Announcing .NET Standard 2.1

Immo Landwerth

Since we shipped .NET Standard 2.0 about a year ago, we’ve shipped two updates to .NET Core 2.1 and are about to release .NET Core 2.2. It’s time to update the standard to include some of the new concepts as well as a number of small improvements that make your life easier across the various implementations of .NET.

Keep reading to learn more about what’s new in this latest release, what you need to know about platform support, governance and coding.

What’s new in .NET Standard 2.1?

In total, about 3k APIs are planned to be added in .NET Standard 2.1. A good chunk of them are brand-new APIs while others are existing APIs that we added to the standard in order to converge the .NET implementations even further.

Here are the highlights:

  • Span<T>. In .NET Core 2.1 we’ve added Span<T> which is an array-like type that allows representing managed and unmanaged memory in a uniform way and supports slicing without copying. It’s at the heart of most performance-related improvements in .NET Core 2.1. Since it allows managing buffers in a more efficient way, it can help in reducing allocations and copying. We consider Span<T> to be a very fundamental type as it requires runtime and compiler support in order to be fully leveraged. If you want to learn more about this type, make sure to read Stephen Toub’s excellent article on Span<T>.
  • Foundational-APIs working with spans. While Span<T> is available as a .NET Standard compatible NuGet package (System.Memory) already, adding this package cannot extend the members of .NET Standard types that deal with spans. For example, .NET Core 2.1 added many APIs that allow working with spans, such as Stream.Read(Span<Byte>). Part of the value proposition to add span to .NET Standard is to add theses companion APIs as well.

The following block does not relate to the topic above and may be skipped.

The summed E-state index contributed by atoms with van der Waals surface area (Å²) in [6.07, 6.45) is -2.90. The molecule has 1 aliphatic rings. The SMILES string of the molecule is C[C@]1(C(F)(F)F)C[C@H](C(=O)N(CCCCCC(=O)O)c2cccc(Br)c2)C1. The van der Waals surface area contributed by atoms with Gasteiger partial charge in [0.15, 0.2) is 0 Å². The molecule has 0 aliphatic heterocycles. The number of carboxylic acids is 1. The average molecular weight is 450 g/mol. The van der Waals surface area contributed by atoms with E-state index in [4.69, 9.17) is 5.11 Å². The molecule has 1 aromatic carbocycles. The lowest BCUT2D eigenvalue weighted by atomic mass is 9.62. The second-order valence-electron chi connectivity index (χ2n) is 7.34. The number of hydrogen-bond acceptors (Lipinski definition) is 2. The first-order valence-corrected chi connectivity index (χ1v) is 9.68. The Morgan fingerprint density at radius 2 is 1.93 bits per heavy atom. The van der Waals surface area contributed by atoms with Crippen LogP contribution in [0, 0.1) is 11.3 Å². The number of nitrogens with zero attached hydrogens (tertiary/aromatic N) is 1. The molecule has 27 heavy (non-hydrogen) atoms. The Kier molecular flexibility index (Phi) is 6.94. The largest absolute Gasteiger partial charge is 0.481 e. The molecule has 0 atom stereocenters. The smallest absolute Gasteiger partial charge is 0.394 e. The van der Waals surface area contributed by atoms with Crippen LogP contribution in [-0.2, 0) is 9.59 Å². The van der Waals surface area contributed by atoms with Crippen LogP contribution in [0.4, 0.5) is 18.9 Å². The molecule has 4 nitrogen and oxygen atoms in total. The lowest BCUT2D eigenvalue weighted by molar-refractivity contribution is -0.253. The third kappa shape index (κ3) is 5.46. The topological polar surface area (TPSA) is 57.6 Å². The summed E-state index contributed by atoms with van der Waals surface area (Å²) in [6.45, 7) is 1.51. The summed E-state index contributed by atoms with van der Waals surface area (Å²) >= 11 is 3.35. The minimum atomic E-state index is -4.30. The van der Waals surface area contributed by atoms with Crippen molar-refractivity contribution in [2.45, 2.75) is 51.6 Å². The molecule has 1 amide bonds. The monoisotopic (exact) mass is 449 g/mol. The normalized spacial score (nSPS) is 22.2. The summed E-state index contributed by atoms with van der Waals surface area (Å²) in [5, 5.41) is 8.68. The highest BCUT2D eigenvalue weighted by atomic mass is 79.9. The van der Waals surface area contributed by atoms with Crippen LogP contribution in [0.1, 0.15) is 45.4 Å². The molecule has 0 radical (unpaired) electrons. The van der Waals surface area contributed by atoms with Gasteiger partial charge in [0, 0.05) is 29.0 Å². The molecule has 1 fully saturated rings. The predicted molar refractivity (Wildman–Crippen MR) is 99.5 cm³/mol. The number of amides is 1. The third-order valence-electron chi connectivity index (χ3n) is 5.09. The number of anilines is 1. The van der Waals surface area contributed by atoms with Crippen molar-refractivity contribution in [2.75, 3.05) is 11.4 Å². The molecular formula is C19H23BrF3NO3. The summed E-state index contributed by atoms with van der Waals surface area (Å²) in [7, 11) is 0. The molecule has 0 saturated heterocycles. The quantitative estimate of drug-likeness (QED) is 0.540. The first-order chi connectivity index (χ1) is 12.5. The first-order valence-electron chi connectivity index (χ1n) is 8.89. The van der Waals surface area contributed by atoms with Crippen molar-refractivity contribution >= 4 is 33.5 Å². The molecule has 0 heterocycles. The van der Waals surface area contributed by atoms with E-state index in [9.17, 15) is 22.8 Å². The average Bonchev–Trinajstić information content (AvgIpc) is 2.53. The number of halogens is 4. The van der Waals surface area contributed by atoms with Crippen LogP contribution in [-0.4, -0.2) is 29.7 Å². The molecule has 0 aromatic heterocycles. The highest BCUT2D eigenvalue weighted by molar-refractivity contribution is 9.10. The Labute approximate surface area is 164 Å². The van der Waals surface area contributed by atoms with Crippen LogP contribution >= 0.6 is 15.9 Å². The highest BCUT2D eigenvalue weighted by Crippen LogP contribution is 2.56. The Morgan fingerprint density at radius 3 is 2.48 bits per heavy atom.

• Reflection emit. To boost productivity, the .NET ecosystem has always made heavy use of dynamic features such as reflection and reflection emit. Emit is often used as a tool to optimize performance as well as a way to generate types on the fly for proxying interfaces. As a result, many of you asked for reflection emit to be included in the .NET Standard. Previously, we’ve tried to provide this via a NuGet package but we discovered that we cannot model such a core technology using a package. With .NET Standard 2.1, you’ll have access to Lightweight Code Generation (LCG) as well as Reflection Emit. Of course, you might run on a runtime that doesn’t support running IL via interpretation or compiling it with a JIT, so we also exposed two new capability APIs that allow you to check for the ability to generate code at all (RuntimeFeature.IsDynamicCodeSupported) as well as whether the generated code is interpreted or compiled (RuntimeFeature.IsDynamicCodeCompiled). This will make it much easier to write libraries that can exploit these capabilities in a portable fashion.
  • SIMD. .NET Framework and .NET Core had support for SIMD for a while now. We’ve leveraged them to speed up basic operations in the BCL, such as string comparisons. We’ve received quite a few requests to expose these APIs in .NET Standard as the functionality requires runtime support and thus cannot be provided meaningfully as a NuGet package.